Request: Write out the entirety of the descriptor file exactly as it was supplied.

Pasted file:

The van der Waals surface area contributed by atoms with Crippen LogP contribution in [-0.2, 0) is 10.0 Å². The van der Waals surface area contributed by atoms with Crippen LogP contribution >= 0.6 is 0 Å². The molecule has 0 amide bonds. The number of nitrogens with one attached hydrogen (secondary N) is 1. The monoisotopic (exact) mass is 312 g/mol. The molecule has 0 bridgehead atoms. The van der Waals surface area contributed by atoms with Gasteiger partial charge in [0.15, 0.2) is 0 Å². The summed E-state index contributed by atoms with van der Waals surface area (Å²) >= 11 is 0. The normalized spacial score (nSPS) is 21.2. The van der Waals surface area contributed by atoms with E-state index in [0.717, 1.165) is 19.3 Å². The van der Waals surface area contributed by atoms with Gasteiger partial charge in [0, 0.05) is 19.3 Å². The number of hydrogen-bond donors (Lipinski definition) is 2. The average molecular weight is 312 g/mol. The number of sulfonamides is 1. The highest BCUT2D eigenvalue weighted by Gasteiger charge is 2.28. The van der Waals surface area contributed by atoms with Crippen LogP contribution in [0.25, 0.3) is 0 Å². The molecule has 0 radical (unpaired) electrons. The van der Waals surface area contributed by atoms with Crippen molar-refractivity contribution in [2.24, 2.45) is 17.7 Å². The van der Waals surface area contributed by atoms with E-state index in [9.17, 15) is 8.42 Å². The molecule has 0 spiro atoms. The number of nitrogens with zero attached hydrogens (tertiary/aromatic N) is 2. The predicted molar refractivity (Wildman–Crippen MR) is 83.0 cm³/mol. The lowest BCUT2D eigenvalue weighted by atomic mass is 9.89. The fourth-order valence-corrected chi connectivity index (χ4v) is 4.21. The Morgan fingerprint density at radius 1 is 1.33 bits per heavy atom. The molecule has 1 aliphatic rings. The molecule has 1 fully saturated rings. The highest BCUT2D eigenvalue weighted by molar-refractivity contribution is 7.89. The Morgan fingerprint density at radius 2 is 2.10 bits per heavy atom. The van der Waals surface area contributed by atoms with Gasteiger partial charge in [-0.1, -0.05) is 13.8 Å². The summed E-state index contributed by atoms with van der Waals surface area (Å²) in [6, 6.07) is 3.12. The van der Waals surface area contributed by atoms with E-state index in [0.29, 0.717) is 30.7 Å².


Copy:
The van der Waals surface area contributed by atoms with Crippen LogP contribution in [-0.2, 0) is 10.0 Å². The van der Waals surface area contributed by atoms with Crippen LogP contribution >= 0.6 is 0 Å². The molecule has 0 amide bonds. The number of nitrogens with one attached hydrogen (secondary N) is 1. The monoisotopic (exact) mass is 312 g/mol. The molecule has 0 bridgehead atoms. The van der Waals surface area contributed by atoms with Gasteiger partial charge in [0.15, 0.2) is 0 Å². The summed E-state index contributed by atoms with van der Waals surface area (Å²) >= 11 is 0. The normalized spacial score (nSPS) is 21.2. The van der Waals surface area contributed by atoms with E-state index in [0.717, 1.165) is 19.3 Å². The van der Waals surface area contributed by atoms with Gasteiger partial charge in [0, 0.05) is 19.3 Å². The number of hydrogen-bond donors (Lipinski definition) is 2. The average molecular weight is 312 g/mol. The number of sulfonamides is 1. The highest BCUT2D eigenvalue weighted by Gasteiger charge is 2.28. The van der Waals surface area contributed by atoms with Crippen LogP contribution in [0.25, 0.3) is 0 Å². The molecule has 0 radical (unpaired) electrons. The van der Waals surface area contributed by atoms with Crippen molar-refractivity contribution in [2.24, 2.45) is 17.7 Å². The van der Waals surface area contributed by atoms with E-state index in [9.17, 15) is 8.42 Å². The molecule has 0 spiro atoms. The number of nitrogens with zero attached hydrogens (tertiary/aromatic N) is 2. The predicted molar refractivity (Wildman–Crippen MR) is 83.0 cm³/mol. The lowest BCUT2D eigenvalue weighted by atomic mass is 9.89. The fourth-order valence-corrected chi connectivity index (χ4v) is 4.21. The Morgan fingerprint density at radius 1 is 1.33 bits per heavy atom. The molecule has 1 aliphatic rings. The molecule has 1 fully saturated rings. The highest BCUT2D eigenvalue weighted by molar-refractivity contribution is 7.89. The Morgan fingerprint density at radius 2 is 2.10 bits per heavy atom. The van der Waals surface area contributed by atoms with Gasteiger partial charge in [-0.1, -0.05) is 13.8 Å². The summed E-state index contributed by atoms with van der Waals surface area (Å²) in [6, 6.07) is 3.12. The van der Waals surface area contributed by atoms with E-state index in [0.29, 0.717) is 30.7 Å².